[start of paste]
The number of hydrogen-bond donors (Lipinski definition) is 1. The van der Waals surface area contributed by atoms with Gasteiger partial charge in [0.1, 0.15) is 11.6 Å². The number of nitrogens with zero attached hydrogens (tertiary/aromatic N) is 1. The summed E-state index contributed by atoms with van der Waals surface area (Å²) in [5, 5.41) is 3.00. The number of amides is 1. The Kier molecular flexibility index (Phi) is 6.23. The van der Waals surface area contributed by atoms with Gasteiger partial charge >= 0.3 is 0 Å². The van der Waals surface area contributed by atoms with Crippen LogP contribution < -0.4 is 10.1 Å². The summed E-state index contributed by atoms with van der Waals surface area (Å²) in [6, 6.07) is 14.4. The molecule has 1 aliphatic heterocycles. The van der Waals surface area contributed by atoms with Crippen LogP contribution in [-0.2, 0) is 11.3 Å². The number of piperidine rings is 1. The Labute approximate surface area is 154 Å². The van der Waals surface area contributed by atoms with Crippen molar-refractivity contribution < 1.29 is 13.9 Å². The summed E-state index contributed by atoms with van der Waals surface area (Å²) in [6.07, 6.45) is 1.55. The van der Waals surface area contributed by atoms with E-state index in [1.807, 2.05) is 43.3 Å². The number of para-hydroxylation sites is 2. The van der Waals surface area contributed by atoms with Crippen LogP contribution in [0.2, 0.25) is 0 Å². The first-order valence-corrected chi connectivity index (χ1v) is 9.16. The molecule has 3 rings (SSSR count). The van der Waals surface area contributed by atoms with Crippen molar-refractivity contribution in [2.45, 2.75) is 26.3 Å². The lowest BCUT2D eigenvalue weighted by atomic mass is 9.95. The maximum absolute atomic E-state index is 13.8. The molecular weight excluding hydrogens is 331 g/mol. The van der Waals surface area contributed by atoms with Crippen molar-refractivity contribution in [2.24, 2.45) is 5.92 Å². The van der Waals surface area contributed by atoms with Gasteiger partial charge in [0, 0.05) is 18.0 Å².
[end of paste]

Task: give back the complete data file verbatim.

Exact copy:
The number of hydrogen-bond donors (Lipinski definition) is 1. The van der Waals surface area contributed by atoms with Gasteiger partial charge in [0.1, 0.15) is 11.6 Å². The number of nitrogens with zero attached hydrogens (tertiary/aromatic N) is 1. The summed E-state index contributed by atoms with van der Waals surface area (Å²) in [5, 5.41) is 3.00. The number of amides is 1. The Kier molecular flexibility index (Phi) is 6.23. The van der Waals surface area contributed by atoms with Gasteiger partial charge >= 0.3 is 0 Å². The van der Waals surface area contributed by atoms with Crippen LogP contribution < -0.4 is 10.1 Å². The summed E-state index contributed by atoms with van der Waals surface area (Å²) in [6, 6.07) is 14.4. The molecule has 1 aliphatic heterocycles. The van der Waals surface area contributed by atoms with Crippen LogP contribution in [-0.2, 0) is 11.3 Å². The number of piperidine rings is 1. The Labute approximate surface area is 154 Å². The van der Waals surface area contributed by atoms with Crippen molar-refractivity contribution < 1.29 is 13.9 Å². The summed E-state index contributed by atoms with van der Waals surface area (Å²) in [6.07, 6.45) is 1.55. The van der Waals surface area contributed by atoms with E-state index in [1.807, 2.05) is 43.3 Å². The number of para-hydroxylation sites is 2. The van der Waals surface area contributed by atoms with Crippen LogP contribution in [0.2, 0.25) is 0 Å². The first-order valence-corrected chi connectivity index (χ1v) is 9.16. The molecule has 3 rings (SSSR count). The van der Waals surface area contributed by atoms with Crippen molar-refractivity contribution in [2.45, 2.75) is 26.3 Å². The lowest BCUT2D eigenvalue weighted by atomic mass is 9.95. The maximum absolute atomic E-state index is 13.8. The molecular weight excluding hydrogens is 331 g/mol. The van der Waals surface area contributed by atoms with Crippen molar-refractivity contribution in [2.24, 2.45) is 5.92 Å². The van der Waals surface area contributed by atoms with Gasteiger partial charge in [0, 0.05) is 18.0 Å².